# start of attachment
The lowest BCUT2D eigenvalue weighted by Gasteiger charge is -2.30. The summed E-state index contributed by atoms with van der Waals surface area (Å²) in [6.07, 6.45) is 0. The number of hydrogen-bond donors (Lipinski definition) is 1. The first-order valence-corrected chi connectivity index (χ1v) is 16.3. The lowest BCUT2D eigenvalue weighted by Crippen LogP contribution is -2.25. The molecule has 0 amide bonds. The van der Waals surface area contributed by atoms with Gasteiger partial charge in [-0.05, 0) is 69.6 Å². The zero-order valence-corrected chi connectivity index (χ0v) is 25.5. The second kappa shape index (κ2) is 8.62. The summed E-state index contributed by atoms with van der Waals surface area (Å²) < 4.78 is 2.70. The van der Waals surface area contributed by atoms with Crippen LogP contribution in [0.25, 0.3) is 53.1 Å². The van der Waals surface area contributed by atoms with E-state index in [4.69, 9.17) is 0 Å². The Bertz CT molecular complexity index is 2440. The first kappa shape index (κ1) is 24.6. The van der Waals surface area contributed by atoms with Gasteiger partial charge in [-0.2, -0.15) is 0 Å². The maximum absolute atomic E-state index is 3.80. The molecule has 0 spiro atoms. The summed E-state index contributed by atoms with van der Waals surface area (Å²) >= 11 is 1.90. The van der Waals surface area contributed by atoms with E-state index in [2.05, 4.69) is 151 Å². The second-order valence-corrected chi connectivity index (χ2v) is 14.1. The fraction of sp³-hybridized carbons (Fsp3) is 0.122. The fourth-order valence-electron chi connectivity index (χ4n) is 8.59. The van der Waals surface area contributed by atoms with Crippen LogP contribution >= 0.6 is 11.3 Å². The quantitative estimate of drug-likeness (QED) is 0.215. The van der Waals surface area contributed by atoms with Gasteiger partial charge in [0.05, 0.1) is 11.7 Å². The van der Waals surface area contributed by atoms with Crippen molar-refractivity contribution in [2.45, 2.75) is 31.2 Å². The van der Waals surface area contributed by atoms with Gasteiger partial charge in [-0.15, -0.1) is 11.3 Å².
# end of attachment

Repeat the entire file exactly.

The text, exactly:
The lowest BCUT2D eigenvalue weighted by Gasteiger charge is -2.30. The summed E-state index contributed by atoms with van der Waals surface area (Å²) in [6.07, 6.45) is 0. The number of hydrogen-bond donors (Lipinski definition) is 1. The first-order valence-corrected chi connectivity index (χ1v) is 16.3. The lowest BCUT2D eigenvalue weighted by Crippen LogP contribution is -2.25. The molecule has 0 amide bonds. The van der Waals surface area contributed by atoms with Gasteiger partial charge in [-0.05, 0) is 69.6 Å². The zero-order valence-corrected chi connectivity index (χ0v) is 25.5. The second kappa shape index (κ2) is 8.62. The summed E-state index contributed by atoms with van der Waals surface area (Å²) < 4.78 is 2.70. The van der Waals surface area contributed by atoms with Crippen LogP contribution in [0.25, 0.3) is 53.1 Å². The van der Waals surface area contributed by atoms with E-state index in [4.69, 9.17) is 0 Å². The Bertz CT molecular complexity index is 2440. The first kappa shape index (κ1) is 24.6. The van der Waals surface area contributed by atoms with Gasteiger partial charge in [-0.2, -0.15) is 0 Å². The maximum absolute atomic E-state index is 3.80. The molecule has 0 spiro atoms. The summed E-state index contributed by atoms with van der Waals surface area (Å²) >= 11 is 1.90. The van der Waals surface area contributed by atoms with E-state index in [2.05, 4.69) is 151 Å². The second-order valence-corrected chi connectivity index (χ2v) is 14.1. The fraction of sp³-hybridized carbons (Fsp3) is 0.122. The fourth-order valence-electron chi connectivity index (χ4n) is 8.59. The van der Waals surface area contributed by atoms with Crippen LogP contribution >= 0.6 is 11.3 Å². The quantitative estimate of drug-likeness (QED) is 0.215. The van der Waals surface area contributed by atoms with Gasteiger partial charge in [0.05, 0.1) is 11.7 Å². The van der Waals surface area contributed by atoms with Crippen molar-refractivity contribution in [2.45, 2.75) is 31.2 Å². The van der Waals surface area contributed by atoms with Gasteiger partial charge in [-0.15, -0.1) is 11.3 Å².